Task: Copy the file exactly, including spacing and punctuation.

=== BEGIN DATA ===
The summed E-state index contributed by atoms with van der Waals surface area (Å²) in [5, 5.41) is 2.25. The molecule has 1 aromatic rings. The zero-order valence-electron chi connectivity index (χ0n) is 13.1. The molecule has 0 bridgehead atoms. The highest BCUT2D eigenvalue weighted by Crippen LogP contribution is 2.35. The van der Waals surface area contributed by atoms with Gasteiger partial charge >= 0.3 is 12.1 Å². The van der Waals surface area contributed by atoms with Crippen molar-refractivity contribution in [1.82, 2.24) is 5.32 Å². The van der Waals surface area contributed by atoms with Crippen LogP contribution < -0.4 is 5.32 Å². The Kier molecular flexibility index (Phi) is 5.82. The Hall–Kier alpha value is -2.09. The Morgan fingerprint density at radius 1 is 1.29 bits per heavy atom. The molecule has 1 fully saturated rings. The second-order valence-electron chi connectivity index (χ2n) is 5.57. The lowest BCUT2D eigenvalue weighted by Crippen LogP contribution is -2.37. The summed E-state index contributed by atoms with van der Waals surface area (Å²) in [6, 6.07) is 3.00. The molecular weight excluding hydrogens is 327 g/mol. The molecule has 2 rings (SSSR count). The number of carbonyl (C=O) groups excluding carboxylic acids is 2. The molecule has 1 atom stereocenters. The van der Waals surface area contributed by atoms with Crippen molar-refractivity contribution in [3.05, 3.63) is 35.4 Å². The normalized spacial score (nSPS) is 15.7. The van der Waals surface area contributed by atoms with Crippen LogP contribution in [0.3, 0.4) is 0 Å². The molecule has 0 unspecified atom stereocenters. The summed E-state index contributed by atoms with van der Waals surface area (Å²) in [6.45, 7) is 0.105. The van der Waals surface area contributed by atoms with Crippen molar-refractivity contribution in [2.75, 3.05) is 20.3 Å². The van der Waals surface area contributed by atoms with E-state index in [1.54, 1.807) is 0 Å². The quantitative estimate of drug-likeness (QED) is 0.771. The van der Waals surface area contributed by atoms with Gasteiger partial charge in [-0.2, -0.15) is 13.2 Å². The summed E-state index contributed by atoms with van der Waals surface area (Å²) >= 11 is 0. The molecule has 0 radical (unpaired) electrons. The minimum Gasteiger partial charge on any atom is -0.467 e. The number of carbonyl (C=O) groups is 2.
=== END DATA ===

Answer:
The summed E-state index contributed by atoms with van der Waals surface area (Å²) in [5, 5.41) is 2.25. The molecule has 1 aromatic rings. The zero-order valence-electron chi connectivity index (χ0n) is 13.1. The molecule has 0 bridgehead atoms. The highest BCUT2D eigenvalue weighted by Crippen LogP contribution is 2.35. The van der Waals surface area contributed by atoms with Gasteiger partial charge >= 0.3 is 12.1 Å². The van der Waals surface area contributed by atoms with Crippen molar-refractivity contribution in [1.82, 2.24) is 5.32 Å². The van der Waals surface area contributed by atoms with Crippen LogP contribution < -0.4 is 5.32 Å². The Kier molecular flexibility index (Phi) is 5.82. The Hall–Kier alpha value is -2.09. The Morgan fingerprint density at radius 1 is 1.29 bits per heavy atom. The molecule has 1 fully saturated rings. The second-order valence-electron chi connectivity index (χ2n) is 5.57. The lowest BCUT2D eigenvalue weighted by Crippen LogP contribution is -2.37. The summed E-state index contributed by atoms with van der Waals surface area (Å²) in [6, 6.07) is 3.00. The molecular weight excluding hydrogens is 327 g/mol. The molecule has 2 rings (SSSR count). The number of carbonyl (C=O) groups excluding carboxylic acids is 2. The molecule has 1 atom stereocenters. The van der Waals surface area contributed by atoms with Crippen molar-refractivity contribution in [3.05, 3.63) is 35.4 Å². The normalized spacial score (nSPS) is 15.7. The van der Waals surface area contributed by atoms with Crippen LogP contribution in [0.3, 0.4) is 0 Å². The molecule has 0 unspecified atom stereocenters. The summed E-state index contributed by atoms with van der Waals surface area (Å²) in [6.45, 7) is 0.105. The van der Waals surface area contributed by atoms with Crippen molar-refractivity contribution in [2.75, 3.05) is 20.3 Å². The van der Waals surface area contributed by atoms with E-state index in [1.54, 1.807) is 0 Å². The quantitative estimate of drug-likeness (QED) is 0.771. The van der Waals surface area contributed by atoms with Gasteiger partial charge in [-0.2, -0.15) is 13.2 Å². The summed E-state index contributed by atoms with van der Waals surface area (Å²) >= 11 is 0. The molecule has 0 radical (unpaired) electrons. The minimum Gasteiger partial charge on any atom is -0.467 e. The number of carbonyl (C=O) groups is 2.